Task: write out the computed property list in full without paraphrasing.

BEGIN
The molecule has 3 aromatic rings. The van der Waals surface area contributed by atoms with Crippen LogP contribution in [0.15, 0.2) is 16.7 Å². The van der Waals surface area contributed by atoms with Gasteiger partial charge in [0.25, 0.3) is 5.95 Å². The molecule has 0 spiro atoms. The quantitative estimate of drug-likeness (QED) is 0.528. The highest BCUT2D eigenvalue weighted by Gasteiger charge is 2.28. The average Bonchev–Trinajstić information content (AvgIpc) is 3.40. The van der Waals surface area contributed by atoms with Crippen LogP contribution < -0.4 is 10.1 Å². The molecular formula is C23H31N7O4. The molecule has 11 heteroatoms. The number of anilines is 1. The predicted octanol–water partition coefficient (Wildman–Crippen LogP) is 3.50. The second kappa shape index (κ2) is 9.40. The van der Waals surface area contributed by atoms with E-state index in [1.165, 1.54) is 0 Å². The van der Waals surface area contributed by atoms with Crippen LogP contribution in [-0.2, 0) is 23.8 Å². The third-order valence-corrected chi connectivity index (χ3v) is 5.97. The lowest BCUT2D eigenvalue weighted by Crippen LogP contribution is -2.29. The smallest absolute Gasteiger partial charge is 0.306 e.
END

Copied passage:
The molecule has 3 aromatic rings. The van der Waals surface area contributed by atoms with Crippen LogP contribution in [0.15, 0.2) is 16.7 Å². The van der Waals surface area contributed by atoms with Gasteiger partial charge in [0.25, 0.3) is 5.95 Å². The molecule has 0 spiro atoms. The quantitative estimate of drug-likeness (QED) is 0.528. The highest BCUT2D eigenvalue weighted by Gasteiger charge is 2.28. The average Bonchev–Trinajstić information content (AvgIpc) is 3.40. The van der Waals surface area contributed by atoms with Crippen LogP contribution < -0.4 is 10.1 Å². The molecular formula is C23H31N7O4. The molecule has 11 heteroatoms. The number of anilines is 1. The predicted octanol–water partition coefficient (Wildman–Crippen LogP) is 3.50. The second kappa shape index (κ2) is 9.40. The van der Waals surface area contributed by atoms with E-state index in [1.165, 1.54) is 0 Å². The van der Waals surface area contributed by atoms with Crippen LogP contribution in [-0.2, 0) is 23.8 Å². The third-order valence-corrected chi connectivity index (χ3v) is 5.97. The lowest BCUT2D eigenvalue weighted by Crippen LogP contribution is -2.29. The smallest absolute Gasteiger partial charge is 0.306 e.